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China may let more foreign films shine on silver screen

Cinema glut shifts focus to content, added value as box-office gains slow

Cinema owner Wanda Group is making acquisitions in Hollywood.

DALIAN, China -- The central government may raise the annual cap on foreign movies shown at theaters as domestic filmmakers hone the appeal of their content and seek more international collaborations to combat a damaging cinema glut.

$1 movie tickets

Box-office revenue in China grew only 3.7% in 2016 to 45.51 billion yuan ($6.57 billion), the slimmest increase in over a decade. The slowdown follows soaring revenue gains of 20-50% yearly since 2005, research company EntGroup said.

But moviegoing remains popular in China, as the slowdown resulted mainly from a ticket-price discount war amid intense competition among ubiquitous cinemas. The average per-customer price declined 4.9% to 33.1 yuan last year while the headcount rose 9% to 1.37 billion.

"With tickets so cheap, watching television at home with an air conditioner on would cost more," joked a 29-year-old doctor in Shenyang, Liaoning Province. The doctor said five cinemas have opened within a 10-minute walk from his home over the past few years, and that harsh competition has slashed ticket prices online to less than 10 yuan -- or $1.44.

Many Chinese companies and commercial facilities rode the sharp growth in the market by opening cinemas. Over the five years through 2015, theater screens quintupled in China to about 31,000 -- nine times as many as in Japan.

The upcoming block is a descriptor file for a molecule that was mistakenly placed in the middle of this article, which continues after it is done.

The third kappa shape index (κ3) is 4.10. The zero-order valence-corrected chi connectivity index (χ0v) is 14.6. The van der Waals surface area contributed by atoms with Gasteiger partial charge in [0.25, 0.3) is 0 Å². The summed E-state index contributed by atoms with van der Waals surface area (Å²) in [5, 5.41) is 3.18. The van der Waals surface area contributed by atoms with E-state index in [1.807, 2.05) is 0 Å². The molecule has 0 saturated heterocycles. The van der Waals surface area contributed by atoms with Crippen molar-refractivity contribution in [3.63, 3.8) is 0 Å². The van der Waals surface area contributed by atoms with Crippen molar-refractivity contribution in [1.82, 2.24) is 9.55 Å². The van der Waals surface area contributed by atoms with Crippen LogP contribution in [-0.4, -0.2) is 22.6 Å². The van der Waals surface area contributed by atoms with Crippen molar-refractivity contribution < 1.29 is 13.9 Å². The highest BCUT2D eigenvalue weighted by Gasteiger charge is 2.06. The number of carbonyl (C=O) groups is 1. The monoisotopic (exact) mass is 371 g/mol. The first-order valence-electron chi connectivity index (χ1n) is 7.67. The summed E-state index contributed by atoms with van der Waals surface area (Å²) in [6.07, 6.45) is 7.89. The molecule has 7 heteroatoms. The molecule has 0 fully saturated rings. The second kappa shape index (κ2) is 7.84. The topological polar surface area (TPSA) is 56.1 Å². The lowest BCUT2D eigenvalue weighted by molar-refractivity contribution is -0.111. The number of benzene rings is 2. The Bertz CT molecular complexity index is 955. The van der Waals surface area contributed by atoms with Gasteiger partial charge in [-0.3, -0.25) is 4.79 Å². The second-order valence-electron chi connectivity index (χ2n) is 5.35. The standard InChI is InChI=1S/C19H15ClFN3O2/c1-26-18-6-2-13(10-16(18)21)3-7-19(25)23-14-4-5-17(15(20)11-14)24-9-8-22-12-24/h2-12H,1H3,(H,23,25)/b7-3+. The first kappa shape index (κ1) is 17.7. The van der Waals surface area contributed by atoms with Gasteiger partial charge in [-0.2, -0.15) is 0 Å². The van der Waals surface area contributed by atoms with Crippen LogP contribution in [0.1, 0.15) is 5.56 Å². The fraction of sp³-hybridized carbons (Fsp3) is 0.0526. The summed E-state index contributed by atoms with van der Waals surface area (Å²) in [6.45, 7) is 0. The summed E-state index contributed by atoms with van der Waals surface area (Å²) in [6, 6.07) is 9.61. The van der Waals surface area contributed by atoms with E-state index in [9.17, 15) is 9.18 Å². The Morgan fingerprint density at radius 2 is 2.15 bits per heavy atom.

Cinema operators face no price restrictions in China, so discounting heated up in large cities. In smaller localities, where income levels are lower, tickets must remain affordable to draw customers.

Expectations have dimmed for China replacing North America as the biggest cinema market as soon as this year. Box-office revenue even fell on the year in some months, after a distributor was found in March to be padding sales numbers by purchasing tickets on its own, leading to stricter oversight by authorities.

Jazz it up

Industry giants are responding to the slowdown. Conglomerate Wanda Group, which produces films and operates about 350 cinemas across China, is making acquisitions in Hollywood. The company seeks synergies, such as by showing its films made with U.S. partners only at Wanda-owned cinemas.

South Korean cinema chain CJ CGV is equipping more theaters with the 4DX system, which moves seats based on scenes, part of the company's effort to raise prices.

Alibaba Group Holding unit Alibaba Pictures Group and Huayi Brothers Media are scrambling for rights to produce films based on popular overseas animes and dramas. They also look to boost collaboration with technical talent from Hollywood to produce more blockbusters.

Overseas films are the backbone of the industry, and U.S. movies account for nearly half of the 10 top-grossing titles in China for 2016. Flashy action movies are popular in China, so Hollywood titles often rank high.

The government's annual cap of 34 foreign titles is designed to protect the domestic filmmaking industry. But this limit could be eased given the stronger appeal of Chinese movies, like the 2016 hit "The Mermaid."

The selection of foreign titles is influenced heavily by politics. The Japanese movie "Your Name" was released in China just three months after its debut in Japan. But this apparently became possible because South Korean movies were blocked as Beijing sought to retaliate indirectly against Seoul's decision to deploy the U.S. Terminal High Altitude Area Defense missile defense system.

Wanda Chairman Wang Jianlin said China's movie market will regain double-digit growth in 2017. But the cinema glut will take time to resolve. The market's transition from high growth to steady gains will test industry players.

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